Jumping to conclusions [Editorial]

The thing about frogs and turtles and the efforts to be environmentally conscientious is that they're integrally related.

For many people, an appreciation of nature, the great outdoors and the balance of a natural habitat doesn't grow out of spending time reading about far off places, or because of a particularly inspiring classroom experience. While those things can spark interest, childhood experiences chasing and catching frogs, turtles, lightning bugs and any number of other things are also inspirational.

Certainly, wild animals – even things like frogs and turtles – do not make good pets, and there are problems associated with people who engage in wanton behavior when they come in contact with frogs and turtles. Still, frog expeditions have been part of childhood experiences since at least the days of Mark Twain, Spanky and Our Gang and Dennis the Menace.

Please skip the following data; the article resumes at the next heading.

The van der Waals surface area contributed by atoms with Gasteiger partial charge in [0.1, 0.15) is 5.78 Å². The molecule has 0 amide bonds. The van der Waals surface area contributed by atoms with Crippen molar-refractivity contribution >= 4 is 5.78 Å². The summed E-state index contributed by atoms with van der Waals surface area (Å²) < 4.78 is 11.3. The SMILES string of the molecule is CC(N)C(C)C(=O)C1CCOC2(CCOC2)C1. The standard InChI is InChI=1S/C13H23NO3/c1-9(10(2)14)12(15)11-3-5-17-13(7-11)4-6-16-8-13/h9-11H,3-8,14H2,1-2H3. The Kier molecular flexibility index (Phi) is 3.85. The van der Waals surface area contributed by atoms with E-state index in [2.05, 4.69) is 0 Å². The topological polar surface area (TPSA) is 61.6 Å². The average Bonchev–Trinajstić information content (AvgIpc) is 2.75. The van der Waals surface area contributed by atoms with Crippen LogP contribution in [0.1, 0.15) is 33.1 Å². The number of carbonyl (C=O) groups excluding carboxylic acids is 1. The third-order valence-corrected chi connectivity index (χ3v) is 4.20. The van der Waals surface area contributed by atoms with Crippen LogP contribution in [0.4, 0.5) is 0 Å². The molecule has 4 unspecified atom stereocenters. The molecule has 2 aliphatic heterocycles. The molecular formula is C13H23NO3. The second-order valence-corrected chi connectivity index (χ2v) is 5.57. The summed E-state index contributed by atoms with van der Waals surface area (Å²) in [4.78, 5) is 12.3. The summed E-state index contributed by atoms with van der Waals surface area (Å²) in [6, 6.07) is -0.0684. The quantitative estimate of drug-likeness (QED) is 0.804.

Kids who have an appreciation for backyard wild things are apt to grow into an adults who have an appreciation for the big picture when it comes to wild things and the great outdoors.

It therefore continues to be a bit odd that there was opposition – albeit no protests this year – to the annual frog jumping contest and turtle race associated with this year's Bel Air Fourth of July.

The events have been part of the celebration for generations, and there's been no compelling evidence to suggest they do any harm to the local frog and turtle populations.

That doesn't mean the concerns of the people who have expressed opposition should be ignored. Indeed, wild animals like frogs and turtles need to be treated with respect and released, unharmed, to their places of capture after the events. There are also protocols that should be followed to prevent infections from spreading from kid to animal or vice versa.

Possibly, rather than protest the event, those opposed can lend their expertise in matters associated with proper handling of such creatures and help increase among members of a new generation the knowledge of wild things. To some extent they have already, and hopefully that education process continues.

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